As of this semester, students patronizing campus dining halls will no longer have to worry about feeding their families. Following complaints from students, along with their visiting family and friends, Bon Appétit, will now grant students with four guest meals each semester. Because the guest meals are built into each block meal plan, their inclusion does not apply to juniors or seniors who are on the all-points plan.
Following a year of negotiations with the Wesleyan Student Assembly (WSA) Dining Committee and the Administration, the University’s food service contractor made the decision last February but the option was not available to students until this semester. Previously, students did not have the option of swiping for more than one meal at a time. After an initial meal was swiped, the software automatically reverted to points as a payment method.
During Homecoming Weekend last October, a number of visiting parents complained that their children had to pay for them with points.
“We consider it to be a vital student service to be able to get your friend a meal, or your mom a meal,” said Ben Firke ’12, Chair of the Dining Committee.
Its creators hope that the new arrangement will benefit both students and the administration.
“It’s good publicity for the University because people can have their younger friends [who may be prospective students] visit and use their guest meals for that,” said Jen Liebschutz ’11, who was Chair of the Dining Committee during the 2008-2009 academic year.
Although meals and points can be used interchangeably at the Usdan Marketplace or Summerfields, meals are technically more cost-effective than points. Consequently, because the addition of guest meals is at no extra cost to students, Bon Appétit needed to factor the incorporation of guest meals into their bottom line. According to Michelle Myers-Brown, Director of Usdan University Center, a total of four guest meals per semester is considered to be an industry standard for food service contractors at peer institutions.
“That seems to be the number that works,” she said.
Myers-Brown reported that many students have already started using their semester allotment of guest meals. If students choose not to use the meals for guests or as double-swipes, the guest meals can still be used as regular meals over the course of the semester.
While Bon Appétit and the administration had hoped that the addition of guest meals would deter students from sneaking into the back door of the Usdan Marketplace with friends, the new arrangement has not curtailed the practice, according Myers-Brown,.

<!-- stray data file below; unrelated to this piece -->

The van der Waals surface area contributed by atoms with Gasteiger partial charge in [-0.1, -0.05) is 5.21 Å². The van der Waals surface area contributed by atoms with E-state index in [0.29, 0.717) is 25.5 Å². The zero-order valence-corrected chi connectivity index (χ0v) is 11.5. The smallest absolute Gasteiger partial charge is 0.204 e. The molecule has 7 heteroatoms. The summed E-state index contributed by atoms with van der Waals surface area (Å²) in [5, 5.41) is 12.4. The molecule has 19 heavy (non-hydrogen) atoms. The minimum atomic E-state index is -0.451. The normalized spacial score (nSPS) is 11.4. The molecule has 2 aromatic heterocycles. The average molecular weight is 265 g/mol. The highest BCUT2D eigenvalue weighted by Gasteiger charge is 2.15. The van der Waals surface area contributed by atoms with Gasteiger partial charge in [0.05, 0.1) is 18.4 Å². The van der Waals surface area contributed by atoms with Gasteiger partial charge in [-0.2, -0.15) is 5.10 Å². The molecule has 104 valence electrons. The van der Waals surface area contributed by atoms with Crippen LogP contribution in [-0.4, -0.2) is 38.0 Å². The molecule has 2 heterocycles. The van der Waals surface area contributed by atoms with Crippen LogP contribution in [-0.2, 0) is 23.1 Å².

“It does seem to still be happening,” she said. “It’s sad. That goes to the bottom-line. The more loss [Bon Appétit has], the less special things they can do.”
Although the change came into effect this fall, the Dining Committee began discussing the inclusion of guest meals in the 2007-2008 academic year, which was Bon Appétit’s first year as the University’s food service provider.
Aramark, the University’s prior dining service provider, allowed each student a total of 10 guest meals each year. According to Becky Weiss ’10, chair of the Dining Committee during the 2007-2008 academic year, the precedent set by the Aramark system factored into initial discussions with Bon Appétit; however, the general practicality of guest meals played a larger role in prompting action.
“Students have guests who need to eat,” Weiss wrote in an e-mail to The Argus. “Each student spends a lot of money on their meal plan. Many students consequently feel that they have the right to guest meals, and I certainly agree.”
In June, Myers-Brown sent out a campus-wide e-mail notifying students of the new guest meal option. Myers-Brown, who serves as a liaison between the University and Bon Appétit, explained that the inclusion of guest meals was discussed when the University was looking for a new food service contractor three years ago. As any new contractor, Bon
Appétit did not have the flexibility to allow guest meals in their first year at the University in 2007.
“[Bon Appétit and the administration] were open to it from the beginning, but they just didn’t think it was possible,” Liebschutz said.
Although discussions continued, guest meals were not approved in the budget for the 2008-2009 academic year. Due to programming complications with the Blackboard software used for WesCards, the addition of guest meals could not take place in the middle of the year.
“The bigger issue was that it had not been built into the original start-up budget,” Myers-Brown said.
Although Bon Appétit currently plans to continue with the industry standard of four guest meals, the WSA hopes for greater flexibility in the future.
“We hope for more meals in the future, but right now we’re satisfied,” Firke said. “Right now this is real progress.”